1 Nordisk Miljörättslig Tidskrift Nordic Environmental Law Journal 2011:2
2 Nordisk Miljörättslig Tidskrift/Nordic Environmental Law Journal 2011:2 ISSN: Redaktör och ansvarig utgivare/editor and publisher: Gabriel Michanek Webpage (which also includes writing instructions).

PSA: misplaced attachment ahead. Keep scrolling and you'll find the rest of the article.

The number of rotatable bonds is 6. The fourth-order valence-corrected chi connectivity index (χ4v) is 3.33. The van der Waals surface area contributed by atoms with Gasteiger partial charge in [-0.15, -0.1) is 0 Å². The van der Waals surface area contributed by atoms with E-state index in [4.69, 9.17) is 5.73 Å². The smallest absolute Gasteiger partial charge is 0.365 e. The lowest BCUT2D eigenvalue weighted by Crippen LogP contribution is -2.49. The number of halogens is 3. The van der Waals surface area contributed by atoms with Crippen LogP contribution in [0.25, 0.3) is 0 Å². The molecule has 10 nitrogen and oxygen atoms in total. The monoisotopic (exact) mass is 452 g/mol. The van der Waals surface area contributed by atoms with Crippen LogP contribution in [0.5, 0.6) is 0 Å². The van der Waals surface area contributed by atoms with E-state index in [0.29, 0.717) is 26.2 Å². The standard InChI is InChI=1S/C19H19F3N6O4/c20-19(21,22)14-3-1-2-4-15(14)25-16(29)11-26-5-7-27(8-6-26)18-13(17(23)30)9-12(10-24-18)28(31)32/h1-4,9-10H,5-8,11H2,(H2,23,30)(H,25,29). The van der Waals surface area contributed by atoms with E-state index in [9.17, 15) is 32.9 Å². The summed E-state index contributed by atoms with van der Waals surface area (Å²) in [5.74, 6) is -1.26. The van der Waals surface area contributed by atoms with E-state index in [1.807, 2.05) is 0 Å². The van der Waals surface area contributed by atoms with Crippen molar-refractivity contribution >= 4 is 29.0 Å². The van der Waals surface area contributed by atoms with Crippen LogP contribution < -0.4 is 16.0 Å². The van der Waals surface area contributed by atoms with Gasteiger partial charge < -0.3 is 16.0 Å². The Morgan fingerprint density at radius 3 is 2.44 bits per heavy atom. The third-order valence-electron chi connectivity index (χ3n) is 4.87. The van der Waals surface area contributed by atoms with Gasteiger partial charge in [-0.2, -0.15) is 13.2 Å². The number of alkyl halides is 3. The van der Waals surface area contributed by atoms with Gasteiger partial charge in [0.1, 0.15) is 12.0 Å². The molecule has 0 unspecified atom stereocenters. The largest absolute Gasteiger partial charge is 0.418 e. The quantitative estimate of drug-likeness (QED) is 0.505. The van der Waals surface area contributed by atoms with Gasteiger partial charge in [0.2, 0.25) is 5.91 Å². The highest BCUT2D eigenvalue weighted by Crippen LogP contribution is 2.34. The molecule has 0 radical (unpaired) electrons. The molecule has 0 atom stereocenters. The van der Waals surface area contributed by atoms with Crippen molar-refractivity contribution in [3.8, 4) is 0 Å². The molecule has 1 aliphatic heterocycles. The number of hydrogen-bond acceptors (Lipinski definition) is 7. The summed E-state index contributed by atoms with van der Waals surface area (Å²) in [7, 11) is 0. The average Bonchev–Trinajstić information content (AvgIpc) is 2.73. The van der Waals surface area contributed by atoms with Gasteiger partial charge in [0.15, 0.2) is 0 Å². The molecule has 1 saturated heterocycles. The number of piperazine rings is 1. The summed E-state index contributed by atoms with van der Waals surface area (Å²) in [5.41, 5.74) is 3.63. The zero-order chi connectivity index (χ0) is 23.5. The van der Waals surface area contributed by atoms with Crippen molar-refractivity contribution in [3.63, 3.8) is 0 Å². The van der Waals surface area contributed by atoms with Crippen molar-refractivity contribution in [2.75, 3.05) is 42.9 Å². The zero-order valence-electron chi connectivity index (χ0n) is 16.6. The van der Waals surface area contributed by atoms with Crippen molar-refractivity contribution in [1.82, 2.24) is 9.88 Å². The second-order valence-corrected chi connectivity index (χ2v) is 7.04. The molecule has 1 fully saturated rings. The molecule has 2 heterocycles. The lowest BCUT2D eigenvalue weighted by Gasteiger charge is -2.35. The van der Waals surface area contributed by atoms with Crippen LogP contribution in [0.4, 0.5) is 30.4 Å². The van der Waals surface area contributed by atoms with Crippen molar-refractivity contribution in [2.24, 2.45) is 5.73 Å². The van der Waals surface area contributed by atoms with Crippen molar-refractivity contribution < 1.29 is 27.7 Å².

3 Innehåll/Content Gabriel Michanek: Introduction 1 William Henry Clune: A Comparative Law Analysis of the Use of State Level Green Procurement in the European Union and the United States 3 Maria Pettersson: Path Dependence in the Legal System Implications for the Development of Wind Power 35 Katelijn Van Hende: Internal and External Policy and Legal Challenges in the EU in Achieving a Sustainable, Competitive and Secure Internal Energy Market and the Integration of Electricity from Renewable Energy Sources into the Energy system 53 Sebastian Houe: Regulering af CO2 med afgifter og kvoter en dobbeltregulering?... 87